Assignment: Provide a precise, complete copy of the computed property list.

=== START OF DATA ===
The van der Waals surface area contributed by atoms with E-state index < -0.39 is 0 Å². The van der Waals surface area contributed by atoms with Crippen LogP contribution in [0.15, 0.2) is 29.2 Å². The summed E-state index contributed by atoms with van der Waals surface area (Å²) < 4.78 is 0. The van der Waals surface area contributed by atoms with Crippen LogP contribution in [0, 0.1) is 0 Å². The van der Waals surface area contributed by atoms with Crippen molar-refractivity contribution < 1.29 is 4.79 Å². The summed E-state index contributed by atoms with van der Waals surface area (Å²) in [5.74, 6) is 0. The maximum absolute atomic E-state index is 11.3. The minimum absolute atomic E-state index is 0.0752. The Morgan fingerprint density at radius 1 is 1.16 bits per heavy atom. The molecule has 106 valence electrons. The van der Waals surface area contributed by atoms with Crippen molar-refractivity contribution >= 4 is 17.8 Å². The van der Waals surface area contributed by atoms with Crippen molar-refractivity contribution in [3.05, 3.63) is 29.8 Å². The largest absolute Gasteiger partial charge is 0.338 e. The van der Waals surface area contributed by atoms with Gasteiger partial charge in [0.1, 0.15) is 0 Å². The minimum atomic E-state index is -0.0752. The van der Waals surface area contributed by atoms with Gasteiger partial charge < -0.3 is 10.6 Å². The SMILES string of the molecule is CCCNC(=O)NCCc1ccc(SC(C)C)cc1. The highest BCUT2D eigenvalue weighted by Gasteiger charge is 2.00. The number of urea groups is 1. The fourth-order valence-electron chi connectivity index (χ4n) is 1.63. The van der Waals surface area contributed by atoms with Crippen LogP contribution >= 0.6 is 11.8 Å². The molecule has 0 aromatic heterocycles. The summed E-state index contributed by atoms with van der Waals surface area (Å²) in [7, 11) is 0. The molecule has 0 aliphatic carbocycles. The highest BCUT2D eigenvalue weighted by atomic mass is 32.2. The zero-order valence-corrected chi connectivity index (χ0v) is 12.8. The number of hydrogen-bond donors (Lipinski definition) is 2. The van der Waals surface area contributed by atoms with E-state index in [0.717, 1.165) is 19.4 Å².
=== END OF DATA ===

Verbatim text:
The van der Waals surface area contributed by atoms with E-state index < -0.39 is 0 Å². The van der Waals surface area contributed by atoms with Crippen LogP contribution in [0.15, 0.2) is 29.2 Å². The summed E-state index contributed by atoms with van der Waals surface area (Å²) < 4.78 is 0. The van der Waals surface area contributed by atoms with Crippen LogP contribution in [0, 0.1) is 0 Å². The van der Waals surface area contributed by atoms with Crippen molar-refractivity contribution < 1.29 is 4.79 Å². The summed E-state index contributed by atoms with van der Waals surface area (Å²) in [5.74, 6) is 0. The maximum absolute atomic E-state index is 11.3. The minimum absolute atomic E-state index is 0.0752. The Morgan fingerprint density at radius 1 is 1.16 bits per heavy atom. The molecule has 106 valence electrons. The van der Waals surface area contributed by atoms with Crippen molar-refractivity contribution >= 4 is 17.8 Å². The van der Waals surface area contributed by atoms with Crippen molar-refractivity contribution in [3.05, 3.63) is 29.8 Å². The largest absolute Gasteiger partial charge is 0.338 e. The van der Waals surface area contributed by atoms with Gasteiger partial charge in [0.1, 0.15) is 0 Å². The minimum atomic E-state index is -0.0752. The van der Waals surface area contributed by atoms with Gasteiger partial charge < -0.3 is 10.6 Å². The SMILES string of the molecule is CCCNC(=O)NCCc1ccc(SC(C)C)cc1. The highest BCUT2D eigenvalue weighted by Gasteiger charge is 2.00. The number of urea groups is 1. The fourth-order valence-electron chi connectivity index (χ4n) is 1.63. The van der Waals surface area contributed by atoms with Crippen LogP contribution >= 0.6 is 11.8 Å². The molecule has 0 aromatic heterocycles. The summed E-state index contributed by atoms with van der Waals surface area (Å²) in [7, 11) is 0. The molecule has 0 aliphatic carbocycles. The highest BCUT2D eigenvalue weighted by atomic mass is 32.2. The zero-order valence-corrected chi connectivity index (χ0v) is 12.8. The number of hydrogen-bond donors (Lipinski definition) is 2. The van der Waals surface area contributed by atoms with E-state index in [0.717, 1.165) is 19.4 Å².